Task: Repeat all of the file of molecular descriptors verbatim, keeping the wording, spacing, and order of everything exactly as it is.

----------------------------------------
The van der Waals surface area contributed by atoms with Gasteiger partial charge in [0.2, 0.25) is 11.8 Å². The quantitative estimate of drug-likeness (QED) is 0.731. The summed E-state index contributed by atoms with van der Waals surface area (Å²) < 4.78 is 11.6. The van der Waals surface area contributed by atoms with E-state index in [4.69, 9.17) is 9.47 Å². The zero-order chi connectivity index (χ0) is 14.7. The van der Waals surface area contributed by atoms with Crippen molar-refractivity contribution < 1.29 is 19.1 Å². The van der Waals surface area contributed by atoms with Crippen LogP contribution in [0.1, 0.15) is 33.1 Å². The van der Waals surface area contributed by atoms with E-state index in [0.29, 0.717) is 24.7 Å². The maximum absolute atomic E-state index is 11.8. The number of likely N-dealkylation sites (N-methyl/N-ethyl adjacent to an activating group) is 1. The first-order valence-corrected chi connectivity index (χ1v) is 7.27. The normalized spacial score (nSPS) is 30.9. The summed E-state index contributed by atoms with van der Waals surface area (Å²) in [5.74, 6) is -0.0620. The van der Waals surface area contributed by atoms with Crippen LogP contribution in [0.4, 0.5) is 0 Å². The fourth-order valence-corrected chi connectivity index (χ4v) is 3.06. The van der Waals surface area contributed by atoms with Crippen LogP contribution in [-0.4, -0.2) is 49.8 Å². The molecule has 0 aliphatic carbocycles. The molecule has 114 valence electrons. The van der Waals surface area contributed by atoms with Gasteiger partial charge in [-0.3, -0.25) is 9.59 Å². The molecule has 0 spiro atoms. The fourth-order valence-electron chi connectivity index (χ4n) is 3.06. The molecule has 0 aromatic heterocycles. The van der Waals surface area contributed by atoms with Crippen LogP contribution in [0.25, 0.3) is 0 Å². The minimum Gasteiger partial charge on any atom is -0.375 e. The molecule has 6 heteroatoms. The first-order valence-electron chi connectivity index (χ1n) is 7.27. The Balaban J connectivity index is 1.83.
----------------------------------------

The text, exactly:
The van der Waals surface area contributed by atoms with Gasteiger partial charge in [0.2, 0.25) is 11.8 Å². The quantitative estimate of drug-likeness (QED) is 0.731. The summed E-state index contributed by atoms with van der Waals surface area (Å²) < 4.78 is 11.6. The van der Waals surface area contributed by atoms with E-state index in [4.69, 9.17) is 9.47 Å². The zero-order chi connectivity index (χ0) is 14.7. The van der Waals surface area contributed by atoms with Crippen molar-refractivity contribution < 1.29 is 19.1 Å². The van der Waals surface area contributed by atoms with Crippen LogP contribution in [0.1, 0.15) is 33.1 Å². The van der Waals surface area contributed by atoms with E-state index in [0.29, 0.717) is 24.7 Å². The maximum absolute atomic E-state index is 11.8. The number of likely N-dealkylation sites (N-methyl/N-ethyl adjacent to an activating group) is 1. The first-order valence-corrected chi connectivity index (χ1v) is 7.27. The normalized spacial score (nSPS) is 30.9. The summed E-state index contributed by atoms with van der Waals surface area (Å²) in [5.74, 6) is -0.0620. The van der Waals surface area contributed by atoms with Crippen LogP contribution in [0.4, 0.5) is 0 Å². The fourth-order valence-corrected chi connectivity index (χ4v) is 3.06. The van der Waals surface area contributed by atoms with Crippen LogP contribution in [-0.4, -0.2) is 49.8 Å². The molecule has 0 aliphatic carbocycles. The molecule has 114 valence electrons. The van der Waals surface area contributed by atoms with Gasteiger partial charge in [-0.3, -0.25) is 9.59 Å². The molecule has 0 spiro atoms. The fourth-order valence-electron chi connectivity index (χ4n) is 3.06. The molecule has 0 aromatic heterocycles. The van der Waals surface area contributed by atoms with Crippen LogP contribution in [0.25, 0.3) is 0 Å². The minimum Gasteiger partial charge on any atom is -0.375 e. The molecule has 6 heteroatoms. The first-order valence-electron chi connectivity index (χ1n) is 7.27. The Balaban J connectivity index is 1.83.